Moths of the Amazon
Superfamily - NOCTUOIDEA
Family - NOTODONTIDAE
subfamily - DIOPTINAE
Myonia regis, Satipo, Peru ©
Dioptinae comprises of 456 known species arranged into 2 tribes and
43 genera. The moths are almost entirely neotropical in
distribution: only one species Phryganidia
californica being found north of Mexico. All are day-flying,
and most are brightly coloured, typically with aposematic patterns
in yellow, orange or white on a black ground colour. They are
involved in Batesian mimicry rings with various Ithomiine
butterflies, and with moths from the subfamilies Arctiinae (
Erebidae ) and Sterrhinae ( Geometridae ).
Dioptinae, like most other moths have tympanal organs 'ears' at the
base of the thorax. These are generally accepted as having evolved
to allow them to detect the echo-location calls of predatory bats.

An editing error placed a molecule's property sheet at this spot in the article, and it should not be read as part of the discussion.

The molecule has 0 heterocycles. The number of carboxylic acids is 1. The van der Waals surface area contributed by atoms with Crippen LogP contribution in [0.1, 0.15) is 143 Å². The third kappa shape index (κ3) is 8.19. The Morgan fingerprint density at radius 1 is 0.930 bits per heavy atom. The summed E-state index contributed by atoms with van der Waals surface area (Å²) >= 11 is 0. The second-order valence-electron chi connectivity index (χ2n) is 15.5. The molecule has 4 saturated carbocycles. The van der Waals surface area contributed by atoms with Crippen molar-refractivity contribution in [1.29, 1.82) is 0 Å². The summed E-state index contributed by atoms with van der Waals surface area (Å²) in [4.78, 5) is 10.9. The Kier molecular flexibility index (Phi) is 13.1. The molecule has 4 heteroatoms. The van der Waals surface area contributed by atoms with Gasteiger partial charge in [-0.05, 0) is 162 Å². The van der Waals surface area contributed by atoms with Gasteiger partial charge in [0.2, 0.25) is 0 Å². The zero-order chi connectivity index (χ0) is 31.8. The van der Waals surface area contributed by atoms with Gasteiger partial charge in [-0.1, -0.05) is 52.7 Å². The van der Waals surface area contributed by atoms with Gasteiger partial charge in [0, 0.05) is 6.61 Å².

These moths however are all day-flying species, and experiments have
shown that they are virtually deaf. This implies that their
ancestors were nocturnal, and that the ability to hear was lost when
they evolved to become day-flying and were no longer exposed to
The genus Myonia ( previously known as
Erbessa ) comprises of 59 known
species. All are brightly coloured black and yellow day-flying moths.
Myonia regis is found in Ecuador, Peru
This species inhabits rainforest and cloudforest at elevations
between about 200-800m.
To be completed.
adults are active in bright sunshine and can often be found as
singletons imbibing mineralised moisture from the edges of puddles or